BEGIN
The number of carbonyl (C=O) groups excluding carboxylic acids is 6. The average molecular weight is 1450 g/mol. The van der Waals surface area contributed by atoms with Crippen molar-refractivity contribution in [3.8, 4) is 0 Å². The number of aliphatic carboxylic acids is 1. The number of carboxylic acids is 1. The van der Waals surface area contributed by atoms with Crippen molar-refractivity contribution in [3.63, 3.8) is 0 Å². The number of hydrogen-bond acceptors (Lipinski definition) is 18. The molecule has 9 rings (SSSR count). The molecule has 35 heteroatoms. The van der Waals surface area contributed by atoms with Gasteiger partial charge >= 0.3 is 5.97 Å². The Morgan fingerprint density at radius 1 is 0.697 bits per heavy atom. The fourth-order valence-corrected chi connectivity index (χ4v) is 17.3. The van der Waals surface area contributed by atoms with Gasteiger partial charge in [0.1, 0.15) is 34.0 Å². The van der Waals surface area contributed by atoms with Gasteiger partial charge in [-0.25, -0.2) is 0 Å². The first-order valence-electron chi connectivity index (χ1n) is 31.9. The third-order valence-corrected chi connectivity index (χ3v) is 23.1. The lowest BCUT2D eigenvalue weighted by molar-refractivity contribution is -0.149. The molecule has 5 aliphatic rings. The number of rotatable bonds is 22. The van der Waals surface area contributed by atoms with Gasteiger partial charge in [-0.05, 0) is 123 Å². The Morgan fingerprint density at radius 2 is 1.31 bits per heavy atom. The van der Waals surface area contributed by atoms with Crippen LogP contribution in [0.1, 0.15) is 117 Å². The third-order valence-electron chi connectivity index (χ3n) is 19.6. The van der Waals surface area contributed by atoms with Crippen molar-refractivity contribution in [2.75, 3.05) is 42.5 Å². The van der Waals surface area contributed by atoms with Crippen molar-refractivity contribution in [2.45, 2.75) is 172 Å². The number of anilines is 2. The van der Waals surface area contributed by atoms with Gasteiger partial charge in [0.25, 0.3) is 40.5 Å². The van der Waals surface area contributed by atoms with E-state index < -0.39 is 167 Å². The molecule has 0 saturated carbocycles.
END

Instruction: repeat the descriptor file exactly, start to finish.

The number of carbonyl (C=O) groups excluding carboxylic acids is 6. The average molecular weight is 1450 g/mol. The van der Waals surface area contributed by atoms with Crippen molar-refractivity contribution in [3.8, 4) is 0 Å². The number of aliphatic carboxylic acids is 1. The number of carboxylic acids is 1. The van der Waals surface area contributed by atoms with Crippen molar-refractivity contribution in [3.63, 3.8) is 0 Å². The number of hydrogen-bond acceptors (Lipinski definition) is 18. The molecule has 9 rings (SSSR count). The molecule has 35 heteroatoms. The van der Waals surface area contributed by atoms with Gasteiger partial charge >= 0.3 is 5.97 Å². The Morgan fingerprint density at radius 1 is 0.697 bits per heavy atom. The fourth-order valence-corrected chi connectivity index (χ4v) is 17.3. The van der Waals surface area contributed by atoms with Gasteiger partial charge in [0.1, 0.15) is 34.0 Å². The van der Waals surface area contributed by atoms with Gasteiger partial charge in [-0.25, -0.2) is 0 Å². The first-order valence-electron chi connectivity index (χ1n) is 31.9. The third-order valence-corrected chi connectivity index (χ3v) is 23.1. The lowest BCUT2D eigenvalue weighted by molar-refractivity contribution is -0.149. The molecule has 5 aliphatic rings. The number of rotatable bonds is 22. The van der Waals surface area contributed by atoms with Gasteiger partial charge in [-0.05, 0) is 123 Å². The Morgan fingerprint density at radius 2 is 1.31 bits per heavy atom. The van der Waals surface area contributed by atoms with Crippen LogP contribution in [0.1, 0.15) is 117 Å². The third-order valence-electron chi connectivity index (χ3n) is 19.6. The van der Waals surface area contributed by atoms with Crippen molar-refractivity contribution in [2.75, 3.05) is 42.5 Å². The van der Waals surface area contributed by atoms with Crippen molar-refractivity contribution in [2.45, 2.75) is 172 Å². The number of anilines is 2. The van der Waals surface area contributed by atoms with Gasteiger partial charge in [0.25, 0.3) is 40.5 Å². The van der Waals surface area contributed by atoms with E-state index < -0.39 is 167 Å². The molecule has 0 saturated carbocycles.